Region: California, Nevada, Arizona and New Mexico (USA)
Landscape design trends can be fleeting and are very much dependent on personal tastes. However, the evolution of gardening habits in hot climates has led to a unique and recognizable landscaping style emerging from places like California, Nevada, Arizona and New Mexico.
Here are some landscape design trends that have evolved from these environments and that will only gain in popularity over time.
In arid climates where soil can be quite compacted, plants native to these regions are more suited to surviving on little rainfall. As water conservation is becoming a greater concern, this is an important factor when deciding what to plant in your garden.
A xeriscape, a garden or landscape designed to reduce the need for watering or irrigation, could be considered. Many might envisage a garden filled with cacti, but this is simply not the case. There are thousands of diverse species of flowering shrubs and wildflowers that come from the Western region. Researching what blooms best locally can lead to a thriving, more hassle-free garden.
Reimagining the American Garden
Although long a staple of the stereotypical American garden, the truth is that a large green lawn is not a realistic option in arid areas. Certain climates and desert landscapes often encounter water shortages. An option is to instead have smaller, short-grass meadow-like areas filled with native grasses and wildflowers.
The sharp edges of overly-manicured lawns and hedges are giving way to a more natural space. So there is no need for elaborately sculpted trees and overly full flower beds. Take advantage of natural elements such as boulders and rocks, untouched hedges, or an existing tree. A garden should have no obvious “beginning or end”.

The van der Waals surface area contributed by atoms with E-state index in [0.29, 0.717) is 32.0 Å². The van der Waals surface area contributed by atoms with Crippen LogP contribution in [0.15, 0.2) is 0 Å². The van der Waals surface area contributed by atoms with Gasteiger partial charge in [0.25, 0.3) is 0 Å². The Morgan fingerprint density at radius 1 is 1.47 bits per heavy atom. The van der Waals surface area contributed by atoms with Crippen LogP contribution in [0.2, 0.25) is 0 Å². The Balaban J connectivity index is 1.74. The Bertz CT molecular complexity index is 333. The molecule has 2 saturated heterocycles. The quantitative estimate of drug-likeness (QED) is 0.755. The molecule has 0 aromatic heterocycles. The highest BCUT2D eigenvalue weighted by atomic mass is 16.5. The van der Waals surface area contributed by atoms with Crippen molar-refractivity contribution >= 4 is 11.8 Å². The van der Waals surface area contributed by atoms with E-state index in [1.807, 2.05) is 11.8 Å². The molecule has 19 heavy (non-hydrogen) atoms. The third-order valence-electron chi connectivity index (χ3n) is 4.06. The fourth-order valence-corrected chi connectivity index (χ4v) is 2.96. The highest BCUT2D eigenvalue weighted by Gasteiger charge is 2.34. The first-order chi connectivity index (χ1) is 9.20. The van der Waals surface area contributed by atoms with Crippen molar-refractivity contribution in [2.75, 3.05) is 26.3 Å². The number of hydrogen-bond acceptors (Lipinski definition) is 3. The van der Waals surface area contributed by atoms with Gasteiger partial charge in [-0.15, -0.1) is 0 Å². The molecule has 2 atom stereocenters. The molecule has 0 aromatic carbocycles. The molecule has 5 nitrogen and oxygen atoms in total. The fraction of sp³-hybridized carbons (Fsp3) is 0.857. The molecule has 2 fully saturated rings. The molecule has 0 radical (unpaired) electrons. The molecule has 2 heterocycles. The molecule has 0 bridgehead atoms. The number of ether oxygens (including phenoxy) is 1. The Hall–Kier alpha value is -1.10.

Gardens also tend to be smaller now. Rather than having to spend years trimming back shrubs, take advantage of species of dwarf shrubs and low growing plants. The options are vast and they provide a great low-maintenance addition.
An Outdoor Living Space
A garden should be an additional “room” of the house. The ideal outdoor living space in hot climates should provide shelter from the heat during the day whilst being cosy on cool evenings. By adding lounging and seating spaces, areas to cook, eat, or entertain, the flow between your garden and home is more seamless.
When creating an outdoor living space, balance the design with functionality. A water feature can drown out the sound of neighbors. Installing an air circulator to your sheltered area, and a fireplace for chilly nights, will improve the quality of your outdoor time.
Being environmentally conscious is of growing concern to many nowadays. There are many ways you can create an eco-friendly and sustainable garden.
Energy efficient materials can be used to create outdoor areas that shield from intense daytime sun and also retain warmth after dark. Any covered walkway or patio can be constructed from clay barrel roof tiles or natural cast earth. Lower wattage outdoor lighting is also more energy-efficient, creating a more relaxing outdoor space.
Locally sourced garden materials, as well as native and endemic plants, can not only make your garden blend more naturally with the surrounding landscape, it also greatly reduces carbon emissions.
Selecting native flowers or flowering plants will attract pollinators, such as birds and bees. Plants can be watered using “smart irrigation systems” to avoid wasting water, useful in areas that encounter water shortages.